HR: Use Resources, Not People
Human Resource departments have it rough. There are many who believe that HR departments are only extensions of corporate power largely created to protect companies from lawsuits, scandals, and to quash employee grievances. These same companies often regard HR as somewhat of a nuisance: a department that, with all its administrative policies and demands for compliance, can interfere with day-to-day operations and increase the cost of doing business.
In this sense, HR departments are perpetually stuck in the middle, acting as a temperamental buffer between top-level executives and the workforce base. And even though strategic human resource management and planning is key to ensuring the success and longevity of any organization, HR continues to be portrayed in a negative light. To better understand why this is the case, it’s important to look at some of the underlying issues with how HR is run within organizations today and culturally viewed by employees.
First, let’s start off with the title, “Human Resource Department.” Doesn’t sound too accommodating, does it? Instead of calling it a “Human Resource Department,” how about we opt for something that’s easier to endorse like, “Employee Engagement Division?” It’s not perfect, but this would be more appropriate given that HR is responsible for engaging, supporting, and informing employees while staying aligned with the organization’s vision and mission.
Perhaps I’m just against the phrase “Human Resources” because the very idea of labeling someone as a “resource” lends itself to the commodification of human beings, an unfortunate reality we must face in our profit-centered world. Yet, it doesn’t have to be this way. By focusing more on employee relations and placing the inherent value on actual people, as opposed to only the labor or services they provide, HR departments can have a more significant impact on employee development and further contribute in meeting their own organizational objectives.
This is especially true of HR’s function in the hiring process. Don’t just think of your employees as someone needed to fill an immediate role, but rather treat them as individuals capable of doing more than what the job purely entails. Try to gauge how employees can benefit the organization long-term. Of course, this isn’t always feasible for HR due to short-scope projects that involve a great deal of tactical work and aren’t based on achieving further strategic alignment.
Another part of the problem lies in how the recruiting/hiring system itself is structured, reinforcing a “check-the-box” mentality with the long list of essential duties and unrelenting jargon that makes up most job descriptions. With the hundreds, if not thousands, of applicants who throw their resumes at every vacant position, it can sometimes be hard to see them as anything but a number. These shortcomings in HR are the result of a fundamental shift in the application process from advertising jobs through local sources to posting them exclusively online. Sites like Monster, Indeed, and LinkedIn are convenient for recruiting purposes and large-scale talent pooling; however, for applicants they can be dehumanizing.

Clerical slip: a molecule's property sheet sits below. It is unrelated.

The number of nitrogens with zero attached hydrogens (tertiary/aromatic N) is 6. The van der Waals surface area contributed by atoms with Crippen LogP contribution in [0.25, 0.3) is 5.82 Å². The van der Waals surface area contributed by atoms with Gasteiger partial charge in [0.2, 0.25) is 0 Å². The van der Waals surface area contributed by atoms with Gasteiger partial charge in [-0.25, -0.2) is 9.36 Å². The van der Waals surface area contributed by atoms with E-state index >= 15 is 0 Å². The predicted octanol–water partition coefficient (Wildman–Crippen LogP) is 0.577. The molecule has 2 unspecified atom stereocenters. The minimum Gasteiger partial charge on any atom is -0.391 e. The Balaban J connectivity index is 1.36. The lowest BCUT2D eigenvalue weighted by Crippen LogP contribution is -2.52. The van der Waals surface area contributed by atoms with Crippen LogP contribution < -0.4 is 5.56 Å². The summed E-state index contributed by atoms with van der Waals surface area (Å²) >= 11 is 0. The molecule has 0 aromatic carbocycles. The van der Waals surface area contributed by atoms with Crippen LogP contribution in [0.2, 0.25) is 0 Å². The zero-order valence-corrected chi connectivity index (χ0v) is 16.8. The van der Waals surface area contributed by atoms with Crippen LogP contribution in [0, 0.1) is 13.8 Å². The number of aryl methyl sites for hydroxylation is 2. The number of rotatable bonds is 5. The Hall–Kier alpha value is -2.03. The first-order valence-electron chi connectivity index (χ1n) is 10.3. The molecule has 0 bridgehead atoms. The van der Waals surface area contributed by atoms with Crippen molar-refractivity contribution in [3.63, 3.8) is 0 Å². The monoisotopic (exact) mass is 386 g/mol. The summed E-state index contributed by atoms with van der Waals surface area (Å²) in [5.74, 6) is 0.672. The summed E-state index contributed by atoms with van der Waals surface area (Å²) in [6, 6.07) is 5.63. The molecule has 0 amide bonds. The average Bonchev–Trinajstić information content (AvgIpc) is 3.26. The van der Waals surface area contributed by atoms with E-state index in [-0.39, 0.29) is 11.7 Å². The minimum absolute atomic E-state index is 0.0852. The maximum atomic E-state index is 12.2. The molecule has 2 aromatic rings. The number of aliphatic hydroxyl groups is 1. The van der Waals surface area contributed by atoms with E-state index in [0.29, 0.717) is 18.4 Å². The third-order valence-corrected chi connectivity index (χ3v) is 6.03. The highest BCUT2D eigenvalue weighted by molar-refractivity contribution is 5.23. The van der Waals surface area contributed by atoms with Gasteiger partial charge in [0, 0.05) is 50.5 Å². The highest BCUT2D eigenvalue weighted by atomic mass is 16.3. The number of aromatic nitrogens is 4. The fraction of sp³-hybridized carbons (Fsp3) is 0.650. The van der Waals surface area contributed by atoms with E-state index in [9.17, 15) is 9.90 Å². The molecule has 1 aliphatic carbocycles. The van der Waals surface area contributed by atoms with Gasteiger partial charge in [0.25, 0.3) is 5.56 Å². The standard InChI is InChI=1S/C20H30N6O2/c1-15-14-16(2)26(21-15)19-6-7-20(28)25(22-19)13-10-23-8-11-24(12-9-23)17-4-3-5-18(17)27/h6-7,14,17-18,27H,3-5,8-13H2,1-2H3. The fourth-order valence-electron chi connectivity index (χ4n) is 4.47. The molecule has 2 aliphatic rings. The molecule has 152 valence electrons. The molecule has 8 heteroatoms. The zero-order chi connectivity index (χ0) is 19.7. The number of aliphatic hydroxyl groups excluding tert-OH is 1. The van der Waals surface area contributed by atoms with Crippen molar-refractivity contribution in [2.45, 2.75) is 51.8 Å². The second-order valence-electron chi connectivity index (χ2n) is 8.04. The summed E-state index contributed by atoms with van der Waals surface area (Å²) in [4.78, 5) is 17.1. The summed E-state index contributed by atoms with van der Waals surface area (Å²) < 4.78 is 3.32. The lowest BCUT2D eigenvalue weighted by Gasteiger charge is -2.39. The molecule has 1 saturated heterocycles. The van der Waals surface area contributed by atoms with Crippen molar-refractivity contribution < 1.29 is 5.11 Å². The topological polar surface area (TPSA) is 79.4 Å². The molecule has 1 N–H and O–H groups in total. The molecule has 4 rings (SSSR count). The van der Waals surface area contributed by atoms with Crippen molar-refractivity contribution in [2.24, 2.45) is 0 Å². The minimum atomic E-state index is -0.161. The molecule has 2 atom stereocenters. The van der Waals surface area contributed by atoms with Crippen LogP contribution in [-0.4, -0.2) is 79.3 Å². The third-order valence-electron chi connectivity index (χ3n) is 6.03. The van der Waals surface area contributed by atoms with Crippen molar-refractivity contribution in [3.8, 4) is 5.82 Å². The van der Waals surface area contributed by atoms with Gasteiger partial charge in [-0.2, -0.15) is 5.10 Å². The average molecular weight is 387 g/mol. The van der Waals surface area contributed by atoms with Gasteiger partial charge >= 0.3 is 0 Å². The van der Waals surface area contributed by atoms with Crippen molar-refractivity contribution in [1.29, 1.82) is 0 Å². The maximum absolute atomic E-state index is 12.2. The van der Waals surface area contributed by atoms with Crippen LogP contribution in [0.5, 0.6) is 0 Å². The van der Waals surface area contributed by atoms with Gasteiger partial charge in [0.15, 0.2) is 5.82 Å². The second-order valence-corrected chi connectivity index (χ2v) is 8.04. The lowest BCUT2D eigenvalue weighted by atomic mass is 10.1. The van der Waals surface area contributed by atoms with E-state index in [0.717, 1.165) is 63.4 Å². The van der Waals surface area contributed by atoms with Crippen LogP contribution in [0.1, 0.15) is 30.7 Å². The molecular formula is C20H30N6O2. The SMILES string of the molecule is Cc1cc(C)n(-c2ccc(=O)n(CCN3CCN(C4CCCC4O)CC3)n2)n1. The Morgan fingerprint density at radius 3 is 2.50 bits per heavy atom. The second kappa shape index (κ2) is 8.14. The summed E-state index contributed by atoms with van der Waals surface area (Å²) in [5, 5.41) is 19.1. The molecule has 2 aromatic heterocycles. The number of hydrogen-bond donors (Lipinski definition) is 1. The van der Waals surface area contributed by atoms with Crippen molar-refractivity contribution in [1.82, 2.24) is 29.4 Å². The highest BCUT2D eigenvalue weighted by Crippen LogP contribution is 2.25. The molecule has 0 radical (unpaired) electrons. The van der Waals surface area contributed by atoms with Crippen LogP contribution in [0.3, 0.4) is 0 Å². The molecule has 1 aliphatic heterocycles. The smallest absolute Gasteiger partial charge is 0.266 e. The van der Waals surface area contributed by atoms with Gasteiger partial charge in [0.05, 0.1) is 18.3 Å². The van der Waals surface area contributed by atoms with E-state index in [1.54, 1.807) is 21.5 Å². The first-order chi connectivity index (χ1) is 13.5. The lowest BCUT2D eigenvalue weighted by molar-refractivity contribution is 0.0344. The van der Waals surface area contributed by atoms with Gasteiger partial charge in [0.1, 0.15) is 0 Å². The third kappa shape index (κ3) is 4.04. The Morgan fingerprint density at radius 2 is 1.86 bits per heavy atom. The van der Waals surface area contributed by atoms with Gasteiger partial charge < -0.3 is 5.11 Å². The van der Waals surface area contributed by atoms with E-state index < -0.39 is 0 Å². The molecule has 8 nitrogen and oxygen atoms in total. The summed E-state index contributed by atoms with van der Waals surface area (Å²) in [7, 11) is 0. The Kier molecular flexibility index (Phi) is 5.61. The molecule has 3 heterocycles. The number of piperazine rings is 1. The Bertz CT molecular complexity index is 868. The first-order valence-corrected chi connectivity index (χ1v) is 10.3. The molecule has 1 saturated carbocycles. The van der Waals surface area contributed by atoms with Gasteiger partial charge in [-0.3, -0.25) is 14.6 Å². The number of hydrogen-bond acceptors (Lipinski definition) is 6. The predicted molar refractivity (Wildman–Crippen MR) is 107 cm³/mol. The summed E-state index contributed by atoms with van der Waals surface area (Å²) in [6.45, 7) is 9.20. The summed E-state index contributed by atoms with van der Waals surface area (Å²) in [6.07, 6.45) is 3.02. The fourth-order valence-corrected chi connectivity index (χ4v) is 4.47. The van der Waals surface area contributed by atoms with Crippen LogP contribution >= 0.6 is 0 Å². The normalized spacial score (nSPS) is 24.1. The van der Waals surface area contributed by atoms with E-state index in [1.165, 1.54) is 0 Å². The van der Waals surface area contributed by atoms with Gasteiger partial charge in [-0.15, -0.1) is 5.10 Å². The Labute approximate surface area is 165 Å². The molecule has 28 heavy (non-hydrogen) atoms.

A recent article in The Guardian speaks to this unsettling trend in automated hires, noting:
It makes us [jobseekers] less confident, and feel that we’re not worthwhile, as the company couldn’t even assign a person for a few minutes. The whole thing is becoming less human, which is concerning. What’s the limit for the use of automation when we are evaluating people?
Ironically, it seems that current HR recruiting/hiring practices are missing a basic human element. And all of these prescreening measures only further distance organizations from potential employees. While it’s sensible (and crucial) to hire candidates based on a relevant set of criteria, such as desired skills or industry-specific knowledge, rarely does this tell the entire story. For example, how do you address the disparity between a candidate’s competence and experience? If a candidate only has a limited amount of experience, this doesn’t mean they’re incompetent or not qualified.
But in many instances, their application would automatically be removed from consideration if they were to submit it online, all because it didn’t exactly match the parameters entered by HR. Recruiting software is ruthlessly programmed to cut down on the number of applicants, and this is what leaves people feeling so disillusioned as they go through a seemingly pointless struggle in an effort to secure a job. Meanwhile a candidate with some experience might pass through the recruiting algorithm unscathed, but they still might not turn out to be the most competent employee.
The distinction here is that while experience tends to simply denote what a person has already learned, competence implies what a person can learn. Hiring becomes even more complicated when you consider that using a series of predetermined questions to predict whether a candidate has the right “personal traits” (I’m looking at you, psychometric testing) is difficult to validate without committing a huge amount of resources to such an endeavor, something that most organizations aren’t willing to do, apparently even for their own employees.